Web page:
More and more expats are attracted to the prospect of earning a salary in Geneva, and these days the picturesque city is filled with foreign workers from every corner of the globe, and a host of foreign languages can be heard on its streets and in its office blocks.


Job market in Geneva

Geneva has a range of industries that expats can expect to work in. The primary employers in Geneva include major corporations such as DHL, Cargill, Ernst and Young and Carrefour. 

The UN and its respective agencies and missions are prominent employers too. NGOs such as Amnesty International, Human Rights Watch and Transparency International also have a strong presence in the city, as do media organisations like the Swiss Press Agency and CSR Newswire.

Geneva is one of the foremost financial centres in the world and those with experience in banking, finance and international trade will find good opportunities here. There are also more than 100 banks based in Geneva and a strong financial services sector.

What's more, the city has a strong service-oriented economy; tourism and the hotel industry are major employers, and they generate a significant share of the region's wealth. 


Finding a job in Geneva

The majority of expats hired to work in Geneva are recruited into high-level positions and, as such, they are either headhunted or transferred from offices of the same company elsewhere in the world. 

Those should consult local publications and various online job portals. 

The best place to start for those who wish to move to Geneva but don't yet have a secure job offer would be online. Many local newspapers also have job listings and some of these publications have online versions available, which enable expats to begin the job search before relocating. Social networking sites such as LinkedIn are also highly useful. Individual companies often post vacancies on their websites, so it's worth surfing sites relevant to one's industry.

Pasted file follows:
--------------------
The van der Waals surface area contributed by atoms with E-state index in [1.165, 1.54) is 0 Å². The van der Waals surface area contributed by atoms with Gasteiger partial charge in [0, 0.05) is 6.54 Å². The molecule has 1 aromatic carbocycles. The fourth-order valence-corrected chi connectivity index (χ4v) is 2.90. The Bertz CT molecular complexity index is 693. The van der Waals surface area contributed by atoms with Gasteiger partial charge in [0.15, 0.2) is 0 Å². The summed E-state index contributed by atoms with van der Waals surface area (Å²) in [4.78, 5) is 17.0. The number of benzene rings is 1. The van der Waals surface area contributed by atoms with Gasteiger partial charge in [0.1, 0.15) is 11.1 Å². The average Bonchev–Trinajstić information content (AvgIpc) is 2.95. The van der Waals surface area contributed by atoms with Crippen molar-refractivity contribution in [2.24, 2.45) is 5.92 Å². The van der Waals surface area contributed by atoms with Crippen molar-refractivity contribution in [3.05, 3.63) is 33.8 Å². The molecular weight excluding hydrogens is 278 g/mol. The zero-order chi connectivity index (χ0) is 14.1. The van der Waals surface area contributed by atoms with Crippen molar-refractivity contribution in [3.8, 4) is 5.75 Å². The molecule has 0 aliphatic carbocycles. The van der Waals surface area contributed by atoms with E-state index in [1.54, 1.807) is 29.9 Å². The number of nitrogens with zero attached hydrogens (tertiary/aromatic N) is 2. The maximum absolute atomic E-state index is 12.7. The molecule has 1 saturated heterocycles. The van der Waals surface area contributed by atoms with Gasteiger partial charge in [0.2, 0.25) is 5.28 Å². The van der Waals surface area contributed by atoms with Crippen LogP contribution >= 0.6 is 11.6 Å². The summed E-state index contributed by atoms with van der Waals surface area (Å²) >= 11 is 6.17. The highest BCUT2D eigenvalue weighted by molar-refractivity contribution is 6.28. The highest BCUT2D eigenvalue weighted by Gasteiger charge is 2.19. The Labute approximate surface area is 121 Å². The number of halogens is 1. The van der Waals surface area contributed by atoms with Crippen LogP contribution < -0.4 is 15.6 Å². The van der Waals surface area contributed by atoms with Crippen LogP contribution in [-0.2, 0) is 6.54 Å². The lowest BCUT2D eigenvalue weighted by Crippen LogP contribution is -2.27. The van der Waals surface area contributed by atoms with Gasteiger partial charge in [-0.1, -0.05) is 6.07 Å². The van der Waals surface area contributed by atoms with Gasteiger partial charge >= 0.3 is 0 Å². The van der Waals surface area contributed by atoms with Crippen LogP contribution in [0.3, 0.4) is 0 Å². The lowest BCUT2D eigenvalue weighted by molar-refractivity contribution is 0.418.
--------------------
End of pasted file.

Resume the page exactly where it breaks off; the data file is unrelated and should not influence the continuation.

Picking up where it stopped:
Work culture in Geneva

The city's work culture is formal and task-focused – despite its international character. The Swiss are famously punctual, and arriving late to a meeting or being unprepared will be seen as disrespectful. It's always best to arrive early and confirm appointments ahead of time. 

Hierarchy is important and people receive respect based on their rank, education and achievements. Even though executives make the decisions, they look for a broad consensus. Managers are expected to guide their teams, and cooperation is valued.

Business environments in Switzerland tend to be merit-based, but trust is still important to negotiations. The Swiss like dealing with people they know, and often expect long-term commitments from their associates. Negotiations can be prolonged by the trust-building process and the Swiss eye for detail and respect for procedure.

While it is not always necessary, the ability to speak French will certainly be advantageous when it comes to working in Geneva, as this is the predominant language of the city.

Expats working in Geneva must also ensure that they have the correct documentation and visa for Switzerland